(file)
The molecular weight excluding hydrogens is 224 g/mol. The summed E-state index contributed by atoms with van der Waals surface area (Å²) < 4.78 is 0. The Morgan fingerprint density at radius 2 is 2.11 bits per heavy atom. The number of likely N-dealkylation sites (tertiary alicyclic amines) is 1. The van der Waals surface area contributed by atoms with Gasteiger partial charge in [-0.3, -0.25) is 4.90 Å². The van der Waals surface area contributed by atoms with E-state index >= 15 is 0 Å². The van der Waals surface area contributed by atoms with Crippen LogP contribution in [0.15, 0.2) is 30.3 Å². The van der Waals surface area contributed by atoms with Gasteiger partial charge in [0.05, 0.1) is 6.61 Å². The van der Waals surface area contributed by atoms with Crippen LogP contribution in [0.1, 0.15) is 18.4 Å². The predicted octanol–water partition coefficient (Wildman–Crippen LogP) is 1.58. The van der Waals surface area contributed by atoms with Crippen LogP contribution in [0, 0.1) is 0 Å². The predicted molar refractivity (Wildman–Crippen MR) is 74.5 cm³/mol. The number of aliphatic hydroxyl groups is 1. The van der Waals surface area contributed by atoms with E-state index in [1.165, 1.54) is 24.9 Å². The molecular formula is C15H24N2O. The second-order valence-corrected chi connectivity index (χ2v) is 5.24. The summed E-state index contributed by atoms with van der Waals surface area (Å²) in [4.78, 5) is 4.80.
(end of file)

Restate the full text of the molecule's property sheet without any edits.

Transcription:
The molecular weight excluding hydrogens is 224 g/mol. The summed E-state index contributed by atoms with van der Waals surface area (Å²) < 4.78 is 0. The Morgan fingerprint density at radius 2 is 2.11 bits per heavy atom. The number of likely N-dealkylation sites (tertiary alicyclic amines) is 1. The van der Waals surface area contributed by atoms with Gasteiger partial charge in [-0.3, -0.25) is 4.90 Å². The van der Waals surface area contributed by atoms with E-state index >= 15 is 0 Å². The van der Waals surface area contributed by atoms with Crippen LogP contribution in [0.15, 0.2) is 30.3 Å². The van der Waals surface area contributed by atoms with Gasteiger partial charge in [0.05, 0.1) is 6.61 Å². The van der Waals surface area contributed by atoms with Crippen LogP contribution in [0.1, 0.15) is 18.4 Å². The predicted octanol–water partition coefficient (Wildman–Crippen LogP) is 1.58. The van der Waals surface area contributed by atoms with Crippen LogP contribution in [0, 0.1) is 0 Å². The predicted molar refractivity (Wildman–Crippen MR) is 74.5 cm³/mol. The number of aliphatic hydroxyl groups is 1. The van der Waals surface area contributed by atoms with E-state index in [1.165, 1.54) is 24.9 Å². The molecular formula is C15H24N2O. The second-order valence-corrected chi connectivity index (χ2v) is 5.24. The summed E-state index contributed by atoms with van der Waals surface area (Å²) in [4.78, 5) is 4.80.